New legislation coming out of Washington could provide a shortcut for foreign-born entrepreneurs. Introduced by U.S. Sens. John Kerry, D-Mass., and Richard Lugar, R-Ind., the law would allow immigrant entrepreneurs to secure visas if their startup can raise $1 million in investment, or generate $1 million in revenue, and create five full-time jobs within two years.
Called the Startup Visa Act of 2010, the legislation requires the entrepreneur to initially raise $250,000, of which $100,000 must come from a qualified U.S. angel or venture investor. The Startup Visa Act has enjoyed bipartisan support, despite a nationwide immigration dispute, as well as the backing of 160 venture capitalists from across the country.
“Global competition for talent and investment grows more intense daily, and the United States must step up or be left behind,” Kerry said in a statement.
The Startup Visa Act would create a new type of two-year visa called an EB-6. It’s a hybrid of existing visas, the H-1B, a temporary visa for immigrants working in high-tech or other specialized fields, and the E-B5, also known as the investor’s visa, which provides a method of obtaining permanent residence for foreign nationals who invest at least $1 million and create at least 10 jobs in the United States.
Supporters say the startup visa would create jobs and increase America’s global competitiveness, rather than helping immigrants compete for existing ones, which is what many argue H-1B does.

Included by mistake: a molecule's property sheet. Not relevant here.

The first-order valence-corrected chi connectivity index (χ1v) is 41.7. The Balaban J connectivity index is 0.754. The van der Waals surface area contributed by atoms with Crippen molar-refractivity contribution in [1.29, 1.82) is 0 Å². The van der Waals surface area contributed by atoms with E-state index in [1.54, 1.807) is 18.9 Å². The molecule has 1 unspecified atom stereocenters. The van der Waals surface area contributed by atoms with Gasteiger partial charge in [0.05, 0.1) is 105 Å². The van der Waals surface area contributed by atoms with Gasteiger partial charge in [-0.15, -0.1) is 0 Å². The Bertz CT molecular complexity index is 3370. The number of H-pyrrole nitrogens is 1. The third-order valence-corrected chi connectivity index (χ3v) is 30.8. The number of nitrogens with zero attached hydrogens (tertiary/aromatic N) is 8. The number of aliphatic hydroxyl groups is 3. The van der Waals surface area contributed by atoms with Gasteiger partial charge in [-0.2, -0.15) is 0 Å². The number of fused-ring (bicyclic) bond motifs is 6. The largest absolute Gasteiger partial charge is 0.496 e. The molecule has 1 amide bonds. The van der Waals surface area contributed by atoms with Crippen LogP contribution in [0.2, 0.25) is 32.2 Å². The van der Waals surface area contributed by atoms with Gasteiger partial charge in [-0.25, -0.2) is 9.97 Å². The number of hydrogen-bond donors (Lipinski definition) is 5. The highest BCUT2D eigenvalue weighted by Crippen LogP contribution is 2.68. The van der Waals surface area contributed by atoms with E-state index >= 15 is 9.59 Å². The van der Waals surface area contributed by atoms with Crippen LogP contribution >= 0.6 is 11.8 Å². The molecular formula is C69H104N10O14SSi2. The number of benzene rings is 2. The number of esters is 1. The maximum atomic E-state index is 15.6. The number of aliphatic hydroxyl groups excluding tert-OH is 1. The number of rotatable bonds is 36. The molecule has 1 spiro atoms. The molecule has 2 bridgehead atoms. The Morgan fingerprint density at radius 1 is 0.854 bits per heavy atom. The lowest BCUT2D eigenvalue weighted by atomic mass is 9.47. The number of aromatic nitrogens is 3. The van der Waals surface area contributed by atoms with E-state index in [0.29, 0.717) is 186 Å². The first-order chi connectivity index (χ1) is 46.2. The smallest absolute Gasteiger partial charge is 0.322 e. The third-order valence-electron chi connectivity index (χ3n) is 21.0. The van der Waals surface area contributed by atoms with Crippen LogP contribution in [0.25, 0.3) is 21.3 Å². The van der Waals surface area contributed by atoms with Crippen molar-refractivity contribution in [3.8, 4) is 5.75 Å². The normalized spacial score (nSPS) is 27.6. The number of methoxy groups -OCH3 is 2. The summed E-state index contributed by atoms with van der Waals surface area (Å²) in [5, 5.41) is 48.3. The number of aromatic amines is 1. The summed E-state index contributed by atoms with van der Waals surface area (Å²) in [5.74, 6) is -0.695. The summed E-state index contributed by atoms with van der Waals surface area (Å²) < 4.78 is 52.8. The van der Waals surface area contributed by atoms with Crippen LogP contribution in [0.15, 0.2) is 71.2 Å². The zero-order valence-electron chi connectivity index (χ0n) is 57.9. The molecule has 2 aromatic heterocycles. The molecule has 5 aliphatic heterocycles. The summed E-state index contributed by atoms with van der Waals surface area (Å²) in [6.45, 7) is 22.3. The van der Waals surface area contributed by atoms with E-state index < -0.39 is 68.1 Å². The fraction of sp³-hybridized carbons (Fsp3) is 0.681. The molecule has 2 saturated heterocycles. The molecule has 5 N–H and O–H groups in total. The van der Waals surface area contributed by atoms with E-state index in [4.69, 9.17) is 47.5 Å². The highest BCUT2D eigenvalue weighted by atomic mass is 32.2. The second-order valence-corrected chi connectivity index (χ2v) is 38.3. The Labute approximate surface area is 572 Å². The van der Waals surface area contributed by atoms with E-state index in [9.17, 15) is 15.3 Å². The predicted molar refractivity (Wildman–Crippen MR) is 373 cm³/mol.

The new visa will also ease the threshold demanded by the E-B5, which attracts the wealthiest investors and not necessarily the most entrepreneurial.
Edwin Rivas, an economics senior at Southern Methodist University and an international student from El Salvador, will graduate this month and has come up with a fat list of business ideas he wants to pursue. But current visa options were either too expensive or too restrictive, Rivas said.
So he has decided to take his business ideas to El Salvador, even as he admits the business climate there is less favorable. “The startup visa is exactly what I have been hoping for, but it’s too late for me,” he said. “I wish it passed while I was still in school.”
Nezar Chafni, an SMU finance senior from the United Arab Emirates who will also graduate this month, secured an American job through the H-1B visa. Instead, Chafni plans to go back to his native country to launch a software company he founded here. “If I get something like the startup visa, I would move the company back here,” he said. “I already have people who are investing in my company.”
Source: Dallas Business Journal
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